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Shopping for a new guitar amp can be a tough decision. There are many questions that enter a guitarist’s mind when considering a purchase. Which ones sound better? Are tube amps better than solid-state amps? Do I need a stack? All of these questions are important to consider. The most important things to keep in mind are sound and durability.

Tube Versus Solid-State

A Marshall stack

Tube guitar amplifiers have been around for many years. Many guitarists prefer tube amps because of the deeper tone that is usually associated with them. Most professionals, though not all, tend to prefer tube amps over solid-state amps. Players who prefer clean sounds often choose solid-state amps. Others choose tube amps because it makes their sound seem more “alive.” Tube amps are mostly associated with blues and rock music. Though most guitarists prefer tube amps, there are several disadvantages to owning one. They are usually heavier than solid-state amps. They usually cost more and require more maintenance. Tubes eventually wear out, thus resulting in periodical maintenance. Tube amps work with high-voltage electronics which are sensitive to dust and moisture. Solid-state amps usually don’t require any maintenance other than an occasional cleaning.

What’s better, a stack or combo amp?

There are several factors that go into making this decision. The “stack” usually consists of an amp head resting on a cabinet, usually with one or more speakers. A typical configuration usually consists of an amp teamed with two 4x12 cabinets, each consisting of 4-12” speakers. The “half stack” is similar to this, but with only one cabinet. The stack configuration is usually used for projection. A combo amp is an amp in which the speaker and amp are built into the same box. Most are extremely portable and often weigh less than the stack.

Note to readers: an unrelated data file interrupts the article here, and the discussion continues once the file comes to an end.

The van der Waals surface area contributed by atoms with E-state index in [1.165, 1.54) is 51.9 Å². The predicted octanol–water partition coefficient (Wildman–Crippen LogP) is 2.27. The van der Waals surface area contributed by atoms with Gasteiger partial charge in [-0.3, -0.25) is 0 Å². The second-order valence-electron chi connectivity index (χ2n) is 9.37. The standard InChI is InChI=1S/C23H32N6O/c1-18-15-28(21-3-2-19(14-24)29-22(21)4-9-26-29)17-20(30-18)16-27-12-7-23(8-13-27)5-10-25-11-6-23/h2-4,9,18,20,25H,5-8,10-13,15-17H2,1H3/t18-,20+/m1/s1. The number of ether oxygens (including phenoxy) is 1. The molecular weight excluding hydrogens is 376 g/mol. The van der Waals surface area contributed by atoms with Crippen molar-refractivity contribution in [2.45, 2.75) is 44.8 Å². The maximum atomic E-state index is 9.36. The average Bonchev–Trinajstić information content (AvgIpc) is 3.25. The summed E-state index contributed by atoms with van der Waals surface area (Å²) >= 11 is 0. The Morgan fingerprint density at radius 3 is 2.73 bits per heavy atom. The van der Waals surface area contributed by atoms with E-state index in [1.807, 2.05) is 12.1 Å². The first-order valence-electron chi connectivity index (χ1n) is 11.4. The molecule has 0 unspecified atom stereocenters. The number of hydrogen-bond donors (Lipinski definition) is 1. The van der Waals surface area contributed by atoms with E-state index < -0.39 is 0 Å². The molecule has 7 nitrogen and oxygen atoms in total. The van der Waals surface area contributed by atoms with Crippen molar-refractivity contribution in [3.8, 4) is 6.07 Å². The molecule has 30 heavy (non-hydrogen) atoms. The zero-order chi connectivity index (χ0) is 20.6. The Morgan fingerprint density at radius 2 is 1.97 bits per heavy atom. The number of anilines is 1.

What about effects?

During recent years, guitar amp manufacturers have started building effects processors into their amplifiers. This gives the guitarist the ability to control the amp and his/her effects in one convenient location. Companies such as Fender, Johnson, and Peavey (just to name a few) have really done their homework and these new amps are good proof. Effects such as: Chorus, reverb, digital delay, distortion, compression, flanger, phaser, and others are becoming incorporated into these new lines of amplifiers. Several companies, such as Johnson and Line 6, are building amp simulators that allow the guitarist to mimic the unforgettable amp sounds of Hendrix, Vai, Satriani, Clapton, and others. Fender just came out with a new amp with motorized knobs. The knobs automatically adjust when using different processor settings.

Electric guitar amplifiers are becoming more advanced each and every day. Be sure to shop around and play as many as you can before purchasing a new amp. Remember, the most important aspects of a new amp are sound and durability. Good luck and happy playing!!!